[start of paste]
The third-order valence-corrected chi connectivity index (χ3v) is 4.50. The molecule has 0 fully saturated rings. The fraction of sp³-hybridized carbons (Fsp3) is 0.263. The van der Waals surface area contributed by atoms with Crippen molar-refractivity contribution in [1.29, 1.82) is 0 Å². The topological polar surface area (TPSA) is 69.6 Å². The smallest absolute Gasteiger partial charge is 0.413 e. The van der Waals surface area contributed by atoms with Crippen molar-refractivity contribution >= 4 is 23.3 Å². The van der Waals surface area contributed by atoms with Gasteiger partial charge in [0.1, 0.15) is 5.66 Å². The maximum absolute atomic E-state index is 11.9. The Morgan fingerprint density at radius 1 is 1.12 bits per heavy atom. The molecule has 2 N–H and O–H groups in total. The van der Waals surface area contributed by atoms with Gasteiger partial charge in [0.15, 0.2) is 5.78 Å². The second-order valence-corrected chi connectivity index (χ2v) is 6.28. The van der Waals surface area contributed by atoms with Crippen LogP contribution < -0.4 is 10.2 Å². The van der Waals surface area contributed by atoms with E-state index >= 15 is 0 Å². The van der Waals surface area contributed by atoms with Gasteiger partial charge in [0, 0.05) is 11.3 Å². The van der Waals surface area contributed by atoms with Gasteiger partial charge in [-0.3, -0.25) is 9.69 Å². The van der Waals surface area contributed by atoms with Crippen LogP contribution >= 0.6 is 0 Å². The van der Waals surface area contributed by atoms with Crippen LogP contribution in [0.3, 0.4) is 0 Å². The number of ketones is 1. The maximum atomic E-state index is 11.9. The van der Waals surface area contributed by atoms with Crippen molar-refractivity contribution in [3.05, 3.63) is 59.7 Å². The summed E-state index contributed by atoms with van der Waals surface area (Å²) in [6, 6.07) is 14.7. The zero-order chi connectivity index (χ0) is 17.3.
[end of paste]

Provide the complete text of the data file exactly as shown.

The third-order valence-corrected chi connectivity index (χ3v) is 4.50. The molecule has 0 fully saturated rings. The fraction of sp³-hybridized carbons (Fsp3) is 0.263. The van der Waals surface area contributed by atoms with Crippen molar-refractivity contribution in [1.29, 1.82) is 0 Å². The topological polar surface area (TPSA) is 69.6 Å². The smallest absolute Gasteiger partial charge is 0.413 e. The van der Waals surface area contributed by atoms with Crippen molar-refractivity contribution >= 4 is 23.3 Å². The van der Waals surface area contributed by atoms with Gasteiger partial charge in [0.1, 0.15) is 5.66 Å². The maximum absolute atomic E-state index is 11.9. The Morgan fingerprint density at radius 1 is 1.12 bits per heavy atom. The molecule has 2 N–H and O–H groups in total. The van der Waals surface area contributed by atoms with Gasteiger partial charge in [0.15, 0.2) is 5.78 Å². The second-order valence-corrected chi connectivity index (χ2v) is 6.28. The van der Waals surface area contributed by atoms with Crippen LogP contribution < -0.4 is 10.2 Å². The van der Waals surface area contributed by atoms with E-state index >= 15 is 0 Å². The van der Waals surface area contributed by atoms with Gasteiger partial charge in [0, 0.05) is 11.3 Å². The van der Waals surface area contributed by atoms with Gasteiger partial charge in [-0.3, -0.25) is 9.69 Å². The van der Waals surface area contributed by atoms with Crippen LogP contribution >= 0.6 is 0 Å². The van der Waals surface area contributed by atoms with Crippen LogP contribution in [0.3, 0.4) is 0 Å². The number of ketones is 1. The maximum atomic E-state index is 11.9. The van der Waals surface area contributed by atoms with Crippen molar-refractivity contribution in [3.05, 3.63) is 59.7 Å². The summed E-state index contributed by atoms with van der Waals surface area (Å²) in [6, 6.07) is 14.7. The zero-order chi connectivity index (χ0) is 17.3.